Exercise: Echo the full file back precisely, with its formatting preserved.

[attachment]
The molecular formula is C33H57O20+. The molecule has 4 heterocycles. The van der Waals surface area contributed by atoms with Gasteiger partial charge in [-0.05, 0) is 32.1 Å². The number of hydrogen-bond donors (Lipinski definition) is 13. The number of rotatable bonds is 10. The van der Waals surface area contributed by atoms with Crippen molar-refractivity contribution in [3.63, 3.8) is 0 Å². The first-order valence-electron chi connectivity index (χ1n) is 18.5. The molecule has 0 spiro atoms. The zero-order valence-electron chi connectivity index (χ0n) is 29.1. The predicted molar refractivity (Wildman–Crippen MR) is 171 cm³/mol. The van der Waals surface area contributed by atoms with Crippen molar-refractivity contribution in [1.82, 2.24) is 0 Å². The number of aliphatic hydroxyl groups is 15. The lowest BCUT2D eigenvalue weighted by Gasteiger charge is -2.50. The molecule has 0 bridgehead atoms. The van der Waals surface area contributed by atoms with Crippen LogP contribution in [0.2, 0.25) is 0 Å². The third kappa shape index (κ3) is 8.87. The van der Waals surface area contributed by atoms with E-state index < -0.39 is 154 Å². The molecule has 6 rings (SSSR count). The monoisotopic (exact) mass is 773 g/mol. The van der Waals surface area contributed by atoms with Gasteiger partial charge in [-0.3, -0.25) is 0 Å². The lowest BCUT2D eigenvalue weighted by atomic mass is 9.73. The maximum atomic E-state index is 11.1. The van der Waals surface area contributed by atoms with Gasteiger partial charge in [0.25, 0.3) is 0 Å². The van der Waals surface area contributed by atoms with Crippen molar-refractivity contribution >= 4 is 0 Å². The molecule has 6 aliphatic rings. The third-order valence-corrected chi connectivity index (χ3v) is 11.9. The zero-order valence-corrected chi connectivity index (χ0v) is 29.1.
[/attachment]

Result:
The molecular formula is C33H57O20+. The molecule has 4 heterocycles. The van der Waals surface area contributed by atoms with Gasteiger partial charge in [-0.05, 0) is 32.1 Å². The number of hydrogen-bond donors (Lipinski definition) is 13. The number of rotatable bonds is 10. The van der Waals surface area contributed by atoms with Crippen molar-refractivity contribution in [3.63, 3.8) is 0 Å². The first-order valence-electron chi connectivity index (χ1n) is 18.5. The molecule has 0 spiro atoms. The zero-order valence-electron chi connectivity index (χ0n) is 29.1. The predicted molar refractivity (Wildman–Crippen MR) is 171 cm³/mol. The van der Waals surface area contributed by atoms with Crippen molar-refractivity contribution in [1.82, 2.24) is 0 Å². The number of aliphatic hydroxyl groups is 15. The lowest BCUT2D eigenvalue weighted by Gasteiger charge is -2.50. The molecule has 0 bridgehead atoms. The van der Waals surface area contributed by atoms with Crippen LogP contribution in [0.2, 0.25) is 0 Å². The third kappa shape index (κ3) is 8.87. The van der Waals surface area contributed by atoms with E-state index < -0.39 is 154 Å². The molecule has 6 rings (SSSR count). The monoisotopic (exact) mass is 773 g/mol. The van der Waals surface area contributed by atoms with Gasteiger partial charge in [-0.3, -0.25) is 0 Å². The lowest BCUT2D eigenvalue weighted by atomic mass is 9.73. The maximum atomic E-state index is 11.1. The van der Waals surface area contributed by atoms with Gasteiger partial charge in [0.25, 0.3) is 0 Å². The van der Waals surface area contributed by atoms with Crippen molar-refractivity contribution >= 4 is 0 Å². The molecule has 6 aliphatic rings. The third-order valence-corrected chi connectivity index (χ3v) is 11.9. The zero-order valence-corrected chi connectivity index (χ0v) is 29.1.